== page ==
The Lesson of Roger Stone: The Weed World Was Hustled, Don’t Let It Happen Again

Photo by Carl Juste/Miami Herald/TNS/Getty Images

Roger Stone—the malignant attention whore with a penchant for bonkers, Alex Jones-level conspiracy theories, raiding the “Edward Gorey’s twisted industrialist” section at Macy’s and terrible tweets—was finally kicked to the curb this week by the Cannabis World Congress & Business Expo (CWCBE), where he was scheduled to give a speech in Los Angeles next week.

This is good. It’s an expulsion that was long overdue.

What is bad, and what must never happen again, is the marijuana industry being so credulous and gullible to allow such an obviously opportunistic pretender to penetrate its ranks so deeply.

As Buzzfeed reported on Wednesday, Stone was removed as the keynote speaker for the conference, after a threatened boycott of the event led by the Minority Cannabis Business Association. 

That organization’s leaders (and many others) took offense at a series of public statements made by Stone disparaging black people, women and Jews. Among other choice gems: Stone, who is still a frequent guest on Fox News, referred to Herman Cain as “mandingo,” called New York Times columnist Gail Collins a “cunt,” and once co-authored a book that he dedicated to a Holocaust denier who believes 9/11 was a “Jewish plot.”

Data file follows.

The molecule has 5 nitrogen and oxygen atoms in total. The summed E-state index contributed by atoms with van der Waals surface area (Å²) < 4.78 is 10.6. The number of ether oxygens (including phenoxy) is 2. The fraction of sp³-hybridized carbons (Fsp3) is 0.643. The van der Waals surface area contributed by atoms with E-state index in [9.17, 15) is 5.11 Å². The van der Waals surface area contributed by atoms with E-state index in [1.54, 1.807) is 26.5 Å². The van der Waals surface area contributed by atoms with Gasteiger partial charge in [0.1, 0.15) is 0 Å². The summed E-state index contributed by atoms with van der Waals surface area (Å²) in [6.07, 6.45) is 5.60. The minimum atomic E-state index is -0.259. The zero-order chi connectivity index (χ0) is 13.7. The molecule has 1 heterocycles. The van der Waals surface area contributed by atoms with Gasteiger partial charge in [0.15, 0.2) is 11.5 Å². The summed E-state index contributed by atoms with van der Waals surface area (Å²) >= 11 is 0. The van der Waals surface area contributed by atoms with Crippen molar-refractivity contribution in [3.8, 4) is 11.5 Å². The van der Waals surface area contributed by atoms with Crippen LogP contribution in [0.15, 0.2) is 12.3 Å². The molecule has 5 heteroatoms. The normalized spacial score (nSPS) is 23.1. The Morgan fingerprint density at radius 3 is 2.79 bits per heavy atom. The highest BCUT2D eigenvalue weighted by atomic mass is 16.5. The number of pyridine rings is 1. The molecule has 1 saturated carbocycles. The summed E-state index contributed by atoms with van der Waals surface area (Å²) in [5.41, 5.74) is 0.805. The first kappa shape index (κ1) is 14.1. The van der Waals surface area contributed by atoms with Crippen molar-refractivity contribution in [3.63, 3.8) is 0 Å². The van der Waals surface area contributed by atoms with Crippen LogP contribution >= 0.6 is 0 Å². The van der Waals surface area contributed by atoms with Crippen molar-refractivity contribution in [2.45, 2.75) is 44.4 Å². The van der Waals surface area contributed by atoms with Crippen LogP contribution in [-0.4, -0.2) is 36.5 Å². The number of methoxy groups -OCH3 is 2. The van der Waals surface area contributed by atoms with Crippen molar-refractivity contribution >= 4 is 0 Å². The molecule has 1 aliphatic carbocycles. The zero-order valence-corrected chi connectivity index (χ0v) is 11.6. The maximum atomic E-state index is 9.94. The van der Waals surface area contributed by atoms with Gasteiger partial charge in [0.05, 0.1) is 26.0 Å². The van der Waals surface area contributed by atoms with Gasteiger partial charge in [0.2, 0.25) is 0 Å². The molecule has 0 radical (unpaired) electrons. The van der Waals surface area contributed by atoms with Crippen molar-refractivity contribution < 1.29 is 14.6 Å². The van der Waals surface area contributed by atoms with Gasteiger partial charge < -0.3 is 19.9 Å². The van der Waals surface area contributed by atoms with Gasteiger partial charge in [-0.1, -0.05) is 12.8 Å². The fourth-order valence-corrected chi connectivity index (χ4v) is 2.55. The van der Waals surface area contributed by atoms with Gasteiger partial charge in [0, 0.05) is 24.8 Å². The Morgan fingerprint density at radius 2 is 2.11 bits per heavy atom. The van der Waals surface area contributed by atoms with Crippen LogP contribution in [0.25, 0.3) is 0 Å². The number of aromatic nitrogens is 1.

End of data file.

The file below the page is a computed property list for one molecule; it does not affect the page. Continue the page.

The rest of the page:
Let us not forget that Roger Stone has the face of Richard Nixon tattooed on his back, and whether or not it was actually Nixon’s intention to marginalize black people and the left by making marijuana illegal, as has been alleged, that has absolutely been the result.

Stone (who still refers to Nixon as “my mentor”) reacted with his characteristic erratic flummery.

“Sad day for the First Amendment,” Stone said in an e-mail to LA Weekly’s Dennis Romero, employing the same deliberately perverted interpretation of “free speech” deployed by other Trump supporters, like the white nationalists responsible for getting someone killed in Charlottesville, Virginia. “The expo is in breach of contract. I will be suing them for $1 million. I will not be deterred from my efforts to persuade the president to preserve access to legal medicinal marijuana consistent with his pledge to the American people.”

The fallout will continue for some time and will almost certainly claim more victims.

The CWCBE had already trotted Stone out as its keynote speaker at its New York City event in June—a platform Stone used to announce the launch of “the United States Cannabis Coalition,” a new nationwide political organization—and was planning to send him out again in Boston before Stone made it impossible for the charade to continue.